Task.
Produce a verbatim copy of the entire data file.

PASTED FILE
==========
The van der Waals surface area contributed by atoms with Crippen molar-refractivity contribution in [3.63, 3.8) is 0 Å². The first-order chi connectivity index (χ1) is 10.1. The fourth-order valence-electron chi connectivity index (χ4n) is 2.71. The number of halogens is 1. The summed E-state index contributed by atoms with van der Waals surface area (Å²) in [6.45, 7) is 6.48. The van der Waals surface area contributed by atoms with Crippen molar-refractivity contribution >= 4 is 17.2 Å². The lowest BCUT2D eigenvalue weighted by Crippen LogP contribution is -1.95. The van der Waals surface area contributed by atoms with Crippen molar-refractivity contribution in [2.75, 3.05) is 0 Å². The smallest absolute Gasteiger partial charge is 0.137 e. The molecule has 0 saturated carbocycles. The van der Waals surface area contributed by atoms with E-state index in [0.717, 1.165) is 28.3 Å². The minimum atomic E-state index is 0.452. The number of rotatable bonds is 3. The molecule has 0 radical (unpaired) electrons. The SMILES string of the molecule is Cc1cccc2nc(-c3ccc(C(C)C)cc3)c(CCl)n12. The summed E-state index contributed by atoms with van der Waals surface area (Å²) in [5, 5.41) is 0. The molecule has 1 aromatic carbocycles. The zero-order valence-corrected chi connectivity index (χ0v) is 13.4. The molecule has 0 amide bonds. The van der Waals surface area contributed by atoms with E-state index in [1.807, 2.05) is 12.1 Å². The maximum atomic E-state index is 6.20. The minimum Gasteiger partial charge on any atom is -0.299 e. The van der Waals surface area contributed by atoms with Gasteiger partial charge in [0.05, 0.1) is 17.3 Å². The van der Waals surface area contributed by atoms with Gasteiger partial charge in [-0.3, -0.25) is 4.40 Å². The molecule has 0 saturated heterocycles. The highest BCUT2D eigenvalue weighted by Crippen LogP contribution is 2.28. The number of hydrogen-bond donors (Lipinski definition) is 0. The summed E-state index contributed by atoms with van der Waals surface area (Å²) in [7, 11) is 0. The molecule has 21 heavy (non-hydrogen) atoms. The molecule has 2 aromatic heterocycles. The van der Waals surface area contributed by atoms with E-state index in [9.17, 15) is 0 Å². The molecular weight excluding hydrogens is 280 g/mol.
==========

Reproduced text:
The van der Waals surface area contributed by atoms with Crippen molar-refractivity contribution in [3.63, 3.8) is 0 Å². The first-order chi connectivity index (χ1) is 10.1. The fourth-order valence-electron chi connectivity index (χ4n) is 2.71. The number of halogens is 1. The summed E-state index contributed by atoms with van der Waals surface area (Å²) in [6.45, 7) is 6.48. The van der Waals surface area contributed by atoms with Crippen molar-refractivity contribution >= 4 is 17.2 Å². The lowest BCUT2D eigenvalue weighted by Crippen LogP contribution is -1.95. The van der Waals surface area contributed by atoms with Crippen molar-refractivity contribution in [2.75, 3.05) is 0 Å². The smallest absolute Gasteiger partial charge is 0.137 e. The molecule has 0 saturated carbocycles. The van der Waals surface area contributed by atoms with E-state index in [0.717, 1.165) is 28.3 Å². The minimum atomic E-state index is 0.452. The number of rotatable bonds is 3. The molecule has 0 radical (unpaired) electrons. The SMILES string of the molecule is Cc1cccc2nc(-c3ccc(C(C)C)cc3)c(CCl)n12. The summed E-state index contributed by atoms with van der Waals surface area (Å²) in [5, 5.41) is 0. The molecule has 1 aromatic carbocycles. The zero-order valence-corrected chi connectivity index (χ0v) is 13.4. The molecule has 0 amide bonds. The van der Waals surface area contributed by atoms with E-state index in [1.807, 2.05) is 12.1 Å². The maximum atomic E-state index is 6.20. The minimum Gasteiger partial charge on any atom is -0.299 e. The van der Waals surface area contributed by atoms with Gasteiger partial charge in [0.05, 0.1) is 17.3 Å². The van der Waals surface area contributed by atoms with Gasteiger partial charge in [-0.3, -0.25) is 4.40 Å². The molecule has 0 saturated heterocycles. The highest BCUT2D eigenvalue weighted by Crippen LogP contribution is 2.28. The number of hydrogen-bond donors (Lipinski definition) is 0. The summed E-state index contributed by atoms with van der Waals surface area (Å²) in [7, 11) is 0. The molecule has 21 heavy (non-hydrogen) atoms. The molecule has 2 aromatic heterocycles. The van der Waals surface area contributed by atoms with E-state index in [9.17, 15) is 0 Å². The molecular weight excluding hydrogens is 280 g/mol.